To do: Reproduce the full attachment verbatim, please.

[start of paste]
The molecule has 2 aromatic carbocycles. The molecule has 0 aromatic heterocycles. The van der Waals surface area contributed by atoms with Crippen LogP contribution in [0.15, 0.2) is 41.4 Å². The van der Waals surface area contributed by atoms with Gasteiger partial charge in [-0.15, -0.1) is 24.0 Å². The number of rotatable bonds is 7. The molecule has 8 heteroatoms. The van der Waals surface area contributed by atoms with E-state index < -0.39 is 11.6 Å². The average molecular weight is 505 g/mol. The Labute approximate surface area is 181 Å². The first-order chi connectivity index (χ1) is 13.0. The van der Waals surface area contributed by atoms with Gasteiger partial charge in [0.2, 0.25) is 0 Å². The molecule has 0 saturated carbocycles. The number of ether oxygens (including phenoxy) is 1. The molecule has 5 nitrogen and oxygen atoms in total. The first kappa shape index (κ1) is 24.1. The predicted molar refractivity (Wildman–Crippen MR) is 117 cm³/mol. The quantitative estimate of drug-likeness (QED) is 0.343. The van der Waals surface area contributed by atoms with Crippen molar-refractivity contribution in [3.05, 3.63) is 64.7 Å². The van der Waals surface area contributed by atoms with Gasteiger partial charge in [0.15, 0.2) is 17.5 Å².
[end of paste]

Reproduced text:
The molecule has 2 aromatic carbocycles. The molecule has 0 aromatic heterocycles. The van der Waals surface area contributed by atoms with Crippen LogP contribution in [0.15, 0.2) is 41.4 Å². The van der Waals surface area contributed by atoms with Gasteiger partial charge in [-0.15, -0.1) is 24.0 Å². The number of rotatable bonds is 7. The molecule has 8 heteroatoms. The van der Waals surface area contributed by atoms with E-state index < -0.39 is 11.6 Å². The average molecular weight is 505 g/mol. The Labute approximate surface area is 181 Å². The first-order chi connectivity index (χ1) is 13.0. The van der Waals surface area contributed by atoms with Gasteiger partial charge in [0.2, 0.25) is 0 Å². The molecule has 0 saturated carbocycles. The number of ether oxygens (including phenoxy) is 1. The molecule has 5 nitrogen and oxygen atoms in total. The first kappa shape index (κ1) is 24.1. The predicted molar refractivity (Wildman–Crippen MR) is 117 cm³/mol. The quantitative estimate of drug-likeness (QED) is 0.343. The van der Waals surface area contributed by atoms with Crippen molar-refractivity contribution in [3.05, 3.63) is 64.7 Å². The van der Waals surface area contributed by atoms with Gasteiger partial charge in [0.15, 0.2) is 17.5 Å².